New Jersey Hosts Symposium on Intimate Partner Innovation

Big Mountain Data is proud to announce:

21st Century Approaches to Ending Intimate Partner Violence

Monday, October 30, 2017

Wilson Hall Auditorium
9 a.m. – Check-in and coffee
9:30 a.m. – 1:30 p.m. – Program (includes lunch)

Registration: Free

Register Online

It is estimated that one in four women and one in seven men aged 18 and older in the US have been the victims of severe physical violence by an intimate partner.

In New Jersey, an act of domestic violence occurs every 7.29 minutes.

There are ongoing efforts in the state of New Jersey to bring innovative approaches to the problem of domestic violence and this program provides one additional opportunity for law enforcement and community members to hear about other approaches and to engage in dialogue.

The program will feature a documentary video about High Point, North Carolina along with a panel presentation that includes:

  • Shay Harger, Director of Victim Services at Family Service of the Piedmont
  • Chief Kenneth Shultz, chief of the High Point Police Department
  • Dr. Jessie Holton, Research Coordinator/Program Evaluator at Brevard County Sheriff’s Office, Titusville, FL
  • Amina Bey, Executive Director, Shani Baraka Women’s Resource Center, Newark, NJ
  • Susan Levine, Victim Support Program Coordinator, 180 Turning Lives Around
  • Tom Parr, Monmouth University ’85 alum and documentary filmmaker
  • Igor Kovalik, Director, editor, entrepreneur
  • Susan Scrupski, Founder of Big Mountain Data

This program is sponsored by
The Department of Justice, US Attorney’s Office, District of New Jersey
State of New Jersey Office of the Attorney General, Division of Criminal Justice
Office of the Monmouth County Prosecutor
The School of Social Work, Department of Criminal Justice, Monmouth University
and 180 Turning Lives Around

Presenters

Shay Harger

Shay Harger

Shay Harger is the Director of Victim Services at Family Service of the Piedmont in High Point and Greensboro, North Carolina. Shay has over 13 years of experience in victim services with an extensive background in providing direct services to both adult and child victims, victim services administration and providing professional training locally and nationwide. As Director of Victim Services, Shay oversees a staff of 50 which includes, a North Carolina accredited Batterers Intervention Program, two National Children’s Alliance accredited Children’s Advocacy Centers, two Domestic Violence and Sexual Assault Shelters and two Domestic Violence and Sexual Assault Victim Advocacy Programs.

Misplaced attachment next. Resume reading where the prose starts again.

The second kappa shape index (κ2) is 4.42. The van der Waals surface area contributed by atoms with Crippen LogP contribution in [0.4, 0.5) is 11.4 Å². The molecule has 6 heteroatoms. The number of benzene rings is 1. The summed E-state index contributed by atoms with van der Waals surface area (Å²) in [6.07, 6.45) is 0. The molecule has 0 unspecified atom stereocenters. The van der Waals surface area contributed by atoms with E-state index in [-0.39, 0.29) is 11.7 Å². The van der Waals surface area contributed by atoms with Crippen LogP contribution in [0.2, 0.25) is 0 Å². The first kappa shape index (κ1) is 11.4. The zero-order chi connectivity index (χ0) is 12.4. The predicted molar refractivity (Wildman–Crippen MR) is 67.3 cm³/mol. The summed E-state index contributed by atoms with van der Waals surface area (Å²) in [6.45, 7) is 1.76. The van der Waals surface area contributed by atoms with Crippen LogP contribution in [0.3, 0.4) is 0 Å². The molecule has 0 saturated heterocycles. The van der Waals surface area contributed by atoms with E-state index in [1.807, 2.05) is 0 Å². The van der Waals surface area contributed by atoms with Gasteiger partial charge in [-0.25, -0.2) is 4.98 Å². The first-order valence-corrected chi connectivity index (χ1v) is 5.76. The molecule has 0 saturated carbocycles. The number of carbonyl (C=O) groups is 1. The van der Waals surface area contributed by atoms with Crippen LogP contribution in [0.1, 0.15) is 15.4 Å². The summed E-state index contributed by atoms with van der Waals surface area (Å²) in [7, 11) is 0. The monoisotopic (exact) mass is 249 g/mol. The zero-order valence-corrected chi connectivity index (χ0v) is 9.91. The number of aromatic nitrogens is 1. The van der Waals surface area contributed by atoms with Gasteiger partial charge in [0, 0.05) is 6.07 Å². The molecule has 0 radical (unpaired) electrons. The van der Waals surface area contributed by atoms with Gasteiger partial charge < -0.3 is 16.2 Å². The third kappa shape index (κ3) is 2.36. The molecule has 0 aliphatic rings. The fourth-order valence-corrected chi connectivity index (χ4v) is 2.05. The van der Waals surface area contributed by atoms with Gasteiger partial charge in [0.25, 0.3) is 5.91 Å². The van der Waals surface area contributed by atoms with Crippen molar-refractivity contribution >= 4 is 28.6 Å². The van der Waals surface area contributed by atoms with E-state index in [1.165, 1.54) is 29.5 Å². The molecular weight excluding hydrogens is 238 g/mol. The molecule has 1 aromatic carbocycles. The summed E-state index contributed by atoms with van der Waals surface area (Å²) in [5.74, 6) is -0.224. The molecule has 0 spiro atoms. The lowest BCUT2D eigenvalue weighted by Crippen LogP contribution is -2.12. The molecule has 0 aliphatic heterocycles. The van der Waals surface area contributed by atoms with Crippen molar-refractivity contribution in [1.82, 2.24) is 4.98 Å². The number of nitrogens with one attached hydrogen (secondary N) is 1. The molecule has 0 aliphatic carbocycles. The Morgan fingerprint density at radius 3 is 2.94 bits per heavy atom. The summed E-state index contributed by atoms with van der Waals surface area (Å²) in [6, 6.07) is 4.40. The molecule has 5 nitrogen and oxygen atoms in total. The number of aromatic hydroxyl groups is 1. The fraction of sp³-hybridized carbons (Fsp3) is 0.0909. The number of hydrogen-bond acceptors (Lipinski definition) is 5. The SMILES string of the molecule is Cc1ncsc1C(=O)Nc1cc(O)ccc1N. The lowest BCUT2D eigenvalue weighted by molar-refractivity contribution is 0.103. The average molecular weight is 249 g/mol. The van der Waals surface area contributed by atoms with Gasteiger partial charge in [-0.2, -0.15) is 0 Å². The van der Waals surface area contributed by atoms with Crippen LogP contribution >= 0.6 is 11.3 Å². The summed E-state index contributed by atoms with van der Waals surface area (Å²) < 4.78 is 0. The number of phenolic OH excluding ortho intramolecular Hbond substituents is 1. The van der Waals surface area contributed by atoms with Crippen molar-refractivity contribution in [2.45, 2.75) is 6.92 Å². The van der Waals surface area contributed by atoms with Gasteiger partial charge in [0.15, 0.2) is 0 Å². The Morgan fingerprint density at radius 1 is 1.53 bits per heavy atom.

Shay currently serves as a faculty member for the Domestic Violence Danger Assessment and Risk Management national training provided through Emerge, in Cambridge, MA. Shay also provides nationwide training for the High Point Offender Focused Domestic Violence Initiative, often referred to as “The High Point Model”. Shay is a member of the High Point Initiative Team that won the 2016 Center for Problem Oriented Policing Herman Goldstein Award.

 

Chief Kenneth J. Shultz

Chief Kenneth J. Shultz

Chief Kenneth J. Shultz has been a sworn officer with the High Point Police Department for over 28 years. After serving in multiple capacities throughout his tenure, he was selected as Chief in April of 2016. He now works to continue the innovative approaches that the High Point Police Department is known for as the Agency continues to specifically target violent crime and prioritize safety in High Point. As a law enforcement officer, Chief Shultz understands the vital role that partnerships and community support plays in the success of any of their efforts. As such, he prioritizes all cooperative endeavors and works to strengthen them whenever the chances arise so that together, they can more successfully address the challenges that are faced throughout the City.

Chief Shultz received a Bachelor’s Degree from Laurel University in Management and Ethics. He has also received professional training through the FBI National Academy in Quantico, VA. and the Senior Executives in State and Local Government course offered as part of the Harvard Kennedy School of Government, Executive Education Program in Boston.

Chief Shultz was born in High Point and grew up in Davidson County. After graduating from Ledford High School, he joined the Army Reserve and was a member of the 11th Special Forces Group (Airborne). While working at the police department, he completed a six year enlistment with the Army Reserves, rising to the rank of Staff Sergeant (E-6).

 

Officer Jessie Holton

Dr. Jessie Holton

Dr. Jessie Holton has been a police officer and organizational sociologist with the Brevard County Sheriff’s Office for the last 12 years. He has spent the majority of his law enforcement career in the Special Victim’s Unit and in Research & Development. While working as a full-time investigator he completed has Bachelor’s, Master’s, and Doctorate degrees at the University of Central Florida. His research background includes implementing several innovative programs such as the SVU therapy dog program, the Interstate Human Trafficking Probe, the Domestic Violence Strangulation, Inmate Re-entry, PTSD in Law Enforcement, and several other nationally recognized programs. Additionally, he is responsible for creating a researcher-practitioner partnership called the L.E.A.D.E.R.S. initiative, or Law Enforcement Direct Engagement Research System. This partnership allows several research institutions to conduct studies within the Brevard County Sheriff’s Office to evaluate and improve police practices while also allowing graduate students to experience applied research methods. The results of Dr. Holton’s work have produced multiple presentations at both professional & academic conferences as well as publications in peer-review journals and invited-book chapters.